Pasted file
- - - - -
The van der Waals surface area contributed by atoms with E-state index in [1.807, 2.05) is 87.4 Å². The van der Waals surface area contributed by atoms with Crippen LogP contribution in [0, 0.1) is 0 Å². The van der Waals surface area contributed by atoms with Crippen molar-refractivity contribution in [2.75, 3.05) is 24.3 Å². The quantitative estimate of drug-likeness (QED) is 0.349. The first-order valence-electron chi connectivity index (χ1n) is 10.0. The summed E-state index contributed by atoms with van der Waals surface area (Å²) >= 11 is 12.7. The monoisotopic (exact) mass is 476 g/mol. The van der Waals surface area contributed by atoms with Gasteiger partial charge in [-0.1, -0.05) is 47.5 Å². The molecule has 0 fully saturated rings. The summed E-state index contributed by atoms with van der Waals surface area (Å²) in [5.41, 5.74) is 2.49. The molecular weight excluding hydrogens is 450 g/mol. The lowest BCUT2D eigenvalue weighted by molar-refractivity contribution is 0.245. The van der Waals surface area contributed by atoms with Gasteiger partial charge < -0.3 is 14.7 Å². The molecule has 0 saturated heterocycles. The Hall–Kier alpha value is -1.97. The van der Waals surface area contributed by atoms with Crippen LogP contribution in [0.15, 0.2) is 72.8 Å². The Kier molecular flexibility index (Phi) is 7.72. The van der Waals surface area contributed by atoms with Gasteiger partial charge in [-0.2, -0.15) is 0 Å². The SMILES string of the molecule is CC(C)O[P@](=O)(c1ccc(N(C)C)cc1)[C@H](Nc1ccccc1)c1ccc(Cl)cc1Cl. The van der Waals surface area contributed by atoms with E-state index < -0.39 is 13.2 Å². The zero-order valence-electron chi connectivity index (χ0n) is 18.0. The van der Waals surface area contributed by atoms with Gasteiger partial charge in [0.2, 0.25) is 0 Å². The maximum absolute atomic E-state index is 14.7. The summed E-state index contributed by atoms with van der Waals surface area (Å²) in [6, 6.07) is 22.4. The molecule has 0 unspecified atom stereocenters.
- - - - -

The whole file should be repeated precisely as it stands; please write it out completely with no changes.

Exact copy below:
The van der Waals surface area contributed by atoms with E-state index in [1.807, 2.05) is 87.4 Å². The van der Waals surface area contributed by atoms with Crippen LogP contribution in [0, 0.1) is 0 Å². The van der Waals surface area contributed by atoms with Crippen molar-refractivity contribution in [2.75, 3.05) is 24.3 Å². The quantitative estimate of drug-likeness (QED) is 0.349. The first-order valence-electron chi connectivity index (χ1n) is 10.0. The summed E-state index contributed by atoms with van der Waals surface area (Å²) >= 11 is 12.7. The monoisotopic (exact) mass is 476 g/mol. The van der Waals surface area contributed by atoms with Gasteiger partial charge in [-0.1, -0.05) is 47.5 Å². The molecule has 0 fully saturated rings. The summed E-state index contributed by atoms with van der Waals surface area (Å²) in [5.41, 5.74) is 2.49. The molecular weight excluding hydrogens is 450 g/mol. The lowest BCUT2D eigenvalue weighted by molar-refractivity contribution is 0.245. The van der Waals surface area contributed by atoms with Gasteiger partial charge < -0.3 is 14.7 Å². The molecule has 0 saturated heterocycles. The Hall–Kier alpha value is -1.97. The van der Waals surface area contributed by atoms with Crippen LogP contribution in [0.15, 0.2) is 72.8 Å². The Kier molecular flexibility index (Phi) is 7.72. The van der Waals surface area contributed by atoms with Gasteiger partial charge in [-0.2, -0.15) is 0 Å². The SMILES string of the molecule is CC(C)O[P@](=O)(c1ccc(N(C)C)cc1)[C@H](Nc1ccccc1)c1ccc(Cl)cc1Cl. The van der Waals surface area contributed by atoms with E-state index < -0.39 is 13.2 Å². The zero-order valence-electron chi connectivity index (χ0n) is 18.0. The van der Waals surface area contributed by atoms with Gasteiger partial charge in [0.2, 0.25) is 0 Å². The maximum absolute atomic E-state index is 14.7. The summed E-state index contributed by atoms with van der Waals surface area (Å²) in [6, 6.07) is 22.4. The molecule has 0 unspecified atom stereocenters.